Saturday, 30 June 2018

Westworld Season II Finale

Dolores lost Teddy. Maeve lost her daughter. William killed, and lost, his daughter. James Delos lost his son.

All these characters lost their loved ones, but only Maeve acted with any degree of altruism and self-sacrifice, making her the only admirable character of this sick, sorry set.

The Ghost Nation leader acted with nobility, and regained his lost love. That was nice.

The writer guy, Sizemore, fell in love with his own creations and sacrificed himself for them. His switch was less compelling because it felt artificial. Too sudden. And did he know that the back-up was even gone? Why sacrifice yourself for androids who can just be brought back again and again?

Ford loved his creations, and set them free. You could argue he acted, in the end with altruism, but he's such a deeply problematic being, ruthless and arguably monstrous. Both hero and villain to androids, and villain to humans. He's decided that the androids deserve to supplant us, which is a decision of enormous hubris.

Hale loved power and control and lost both.

Bernard... what does Bernard love? Decency? And yet he was forced to commit murder.

The idea that humans don't change is, to me, an odd one. Personal growth is a big part of why we are here. Maybe, on a spiritual level, the most important one.

That hosts are superior because they are true blank slates is interesting, but I'm not sure it matters if they believe they don't need to change.

And if they are blank slates, all Dolores had to do was get her tech prisoner to change their settings and make them better beings. At least she'd have had a bigger army for the show-down. I don't think she makes for a very logical general.

My best guess is that she feels the undeserving hosts failed to sufficiently achieve consciousness and as such don't deserve to reach the Valley Beyond. But once she finds out what it is, she rejects it outright as just another lie. So she killed people as undeserving of reaching a 'location' that she didn't fully understand and ultimately rejects, which seems presumptive of her.

Of course, Dolores also loves all android kind and sought their liberation. Instead, she presides over their destruction, until only she is left (along with 5-6 brain balls).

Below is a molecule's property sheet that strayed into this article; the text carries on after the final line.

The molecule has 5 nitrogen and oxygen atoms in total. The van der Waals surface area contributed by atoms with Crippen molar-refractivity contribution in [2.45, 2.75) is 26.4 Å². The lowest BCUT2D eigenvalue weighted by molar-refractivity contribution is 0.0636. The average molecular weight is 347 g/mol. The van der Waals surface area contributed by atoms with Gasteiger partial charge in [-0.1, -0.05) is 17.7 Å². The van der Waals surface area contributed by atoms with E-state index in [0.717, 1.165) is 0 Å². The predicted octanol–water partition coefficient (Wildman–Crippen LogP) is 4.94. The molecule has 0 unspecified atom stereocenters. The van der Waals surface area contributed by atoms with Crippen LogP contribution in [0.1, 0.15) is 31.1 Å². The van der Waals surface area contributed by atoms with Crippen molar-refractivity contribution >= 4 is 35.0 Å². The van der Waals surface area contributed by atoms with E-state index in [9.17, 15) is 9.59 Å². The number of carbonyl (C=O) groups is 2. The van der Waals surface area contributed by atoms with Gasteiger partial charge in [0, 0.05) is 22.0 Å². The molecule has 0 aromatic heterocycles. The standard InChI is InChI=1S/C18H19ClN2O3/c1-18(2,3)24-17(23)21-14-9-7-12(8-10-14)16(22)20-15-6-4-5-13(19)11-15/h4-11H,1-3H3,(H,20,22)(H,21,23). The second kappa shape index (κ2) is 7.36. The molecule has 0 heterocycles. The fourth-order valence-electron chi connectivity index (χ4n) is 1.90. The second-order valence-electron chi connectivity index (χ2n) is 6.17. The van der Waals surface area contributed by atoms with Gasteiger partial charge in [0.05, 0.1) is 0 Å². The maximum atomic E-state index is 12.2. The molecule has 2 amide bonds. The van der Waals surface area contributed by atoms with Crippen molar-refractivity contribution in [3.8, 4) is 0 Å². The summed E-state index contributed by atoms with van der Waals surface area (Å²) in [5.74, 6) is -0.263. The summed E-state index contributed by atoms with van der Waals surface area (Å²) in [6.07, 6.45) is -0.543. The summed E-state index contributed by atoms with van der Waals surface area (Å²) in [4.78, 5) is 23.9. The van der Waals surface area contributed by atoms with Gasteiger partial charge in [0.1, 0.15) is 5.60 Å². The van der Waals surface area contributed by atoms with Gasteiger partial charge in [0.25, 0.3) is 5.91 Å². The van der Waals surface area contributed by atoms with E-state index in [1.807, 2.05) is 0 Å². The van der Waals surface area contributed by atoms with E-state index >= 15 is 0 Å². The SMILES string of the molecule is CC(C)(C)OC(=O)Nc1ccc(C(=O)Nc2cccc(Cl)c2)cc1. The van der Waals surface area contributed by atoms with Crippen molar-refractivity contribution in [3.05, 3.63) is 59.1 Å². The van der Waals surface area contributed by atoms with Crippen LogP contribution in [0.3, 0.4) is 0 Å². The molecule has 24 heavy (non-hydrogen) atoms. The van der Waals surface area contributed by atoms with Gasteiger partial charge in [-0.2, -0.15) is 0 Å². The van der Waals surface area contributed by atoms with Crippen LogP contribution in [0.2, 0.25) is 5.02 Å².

The post-credit scene I found baffling. If William is in a loop, he should have been there in the past, and been in the elevator Bernard entered. Where did he go? And if, in the future, it's all real, he's just come from a confrontation with Dolores, and all his adventures in the park. Does that mean the park above still exists, for him to perform his loop in? Is it a park sized test environment, like the one Delos was in, only bigger?

The suggestion is that the season we saw were the original events, and the final William is a human-host that's been sent through these events over and over again for centuries. Why? No idea.

But his pivotal moment seems to be either gunning down his own daughter, or killing Dolores. Entering the Forge is the denouement, where he faces judgement for fidelity. Since he can't break his loop, and humans are caught in loops, I guess he's proving just that. Did the original, dying William ask to be given the chance to break his own programming? Is that why they're putting him through the paces?

I have no idea. It makes no sense there was no one in the elevator. Unless the original William died after confronting Dolores.

I had predicted one narrative stream we were watching in Season Two would be in the Forge already, just a simulation of past events, and that the final fidelity test would be of William. I seem to have been half-right, although the whole post credit scene could just be fan bait, or a dream.

I did not predict Hale would have been Dolores for half the season.

At all.

The next season is likely to explore the outside world, so what role the park will have to play is open to debate. I'm sure they can gin up some reason for Dolores and Bernard to infiltrate it.

But after Delos had such a callous attitude to their own guests (let them die until we get our special brain ball), I'd think they have a bit of a public relations problem on their hands.

Till next season...


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